Microplastics (MPs) pollution has become a serious environmental issue worldwide, but its potential effects on health remain unknown. The administration of polystyrene MPs (PS-MPs) to mice for eight weeks impaired learning and memory behavior. PS-MPs were detected in the brain especially in the hippocampus of these mice. Concurrently, the hippocampus had decreased levels of immediate-early genes, aberrantly enhanced synaptic glutamate AMPA receptors, and elevated neuroinflammation, all of which are critical for synaptic plasticity and memory. Interestingly, ablation of the vagus nerve, a modulator of the gut-brain axis, improved the memory function of PS-MPs mice. These results indicate that exposure to PS-MPs in mice alters the expression of neuronal activity-dependent genes and synaptic proteins, and increases neuroinflammation in the hippocampus, subsequently causing behavioral changes through the vagus nerve-dependent pathway. Our findings shed light on the adverse impacts of PS-MPs on the brain and hippocampal learning and memory.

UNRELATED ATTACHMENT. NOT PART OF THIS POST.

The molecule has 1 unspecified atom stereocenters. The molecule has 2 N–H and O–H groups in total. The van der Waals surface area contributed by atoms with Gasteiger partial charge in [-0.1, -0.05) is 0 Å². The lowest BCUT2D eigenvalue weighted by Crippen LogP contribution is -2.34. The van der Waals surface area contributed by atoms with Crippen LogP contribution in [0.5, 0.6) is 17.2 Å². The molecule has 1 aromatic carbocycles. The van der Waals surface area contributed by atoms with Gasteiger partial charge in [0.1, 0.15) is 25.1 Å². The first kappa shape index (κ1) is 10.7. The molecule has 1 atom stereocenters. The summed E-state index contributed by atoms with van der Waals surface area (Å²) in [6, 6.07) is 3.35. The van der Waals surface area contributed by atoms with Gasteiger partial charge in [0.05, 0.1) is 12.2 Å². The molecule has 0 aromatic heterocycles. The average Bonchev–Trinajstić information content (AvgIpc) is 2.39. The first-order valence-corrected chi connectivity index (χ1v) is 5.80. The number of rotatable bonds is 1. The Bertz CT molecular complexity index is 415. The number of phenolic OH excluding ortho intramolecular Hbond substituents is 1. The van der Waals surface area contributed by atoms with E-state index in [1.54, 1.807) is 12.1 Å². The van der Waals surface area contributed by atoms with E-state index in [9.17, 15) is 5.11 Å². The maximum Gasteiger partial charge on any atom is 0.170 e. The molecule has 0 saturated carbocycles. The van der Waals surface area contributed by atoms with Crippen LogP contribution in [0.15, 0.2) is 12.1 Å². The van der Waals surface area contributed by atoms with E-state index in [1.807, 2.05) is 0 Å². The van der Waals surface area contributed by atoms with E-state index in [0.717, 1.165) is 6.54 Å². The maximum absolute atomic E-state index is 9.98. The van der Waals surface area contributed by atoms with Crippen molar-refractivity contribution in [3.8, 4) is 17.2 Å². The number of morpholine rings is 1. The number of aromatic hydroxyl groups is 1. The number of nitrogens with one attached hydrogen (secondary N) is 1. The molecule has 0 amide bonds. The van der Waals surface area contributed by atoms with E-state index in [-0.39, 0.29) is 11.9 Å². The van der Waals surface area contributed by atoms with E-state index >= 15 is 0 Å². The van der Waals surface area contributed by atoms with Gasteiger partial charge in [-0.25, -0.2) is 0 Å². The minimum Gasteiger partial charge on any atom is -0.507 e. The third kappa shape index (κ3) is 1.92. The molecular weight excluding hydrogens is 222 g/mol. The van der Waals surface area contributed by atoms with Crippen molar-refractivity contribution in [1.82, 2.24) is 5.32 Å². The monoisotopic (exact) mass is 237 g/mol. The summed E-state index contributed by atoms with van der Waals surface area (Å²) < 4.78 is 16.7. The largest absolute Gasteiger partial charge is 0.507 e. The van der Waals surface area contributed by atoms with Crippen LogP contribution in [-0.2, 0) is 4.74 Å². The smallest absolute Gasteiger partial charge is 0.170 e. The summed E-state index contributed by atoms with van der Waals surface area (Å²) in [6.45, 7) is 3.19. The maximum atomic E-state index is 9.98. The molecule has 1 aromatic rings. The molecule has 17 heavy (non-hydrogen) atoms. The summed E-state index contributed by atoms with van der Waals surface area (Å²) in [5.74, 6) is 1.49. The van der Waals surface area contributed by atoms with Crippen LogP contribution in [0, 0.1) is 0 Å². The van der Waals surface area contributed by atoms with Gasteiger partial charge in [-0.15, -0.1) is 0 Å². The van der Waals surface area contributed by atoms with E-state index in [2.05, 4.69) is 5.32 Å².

Keywords: Brain; Learning and memory; Polystyrene microplastics.
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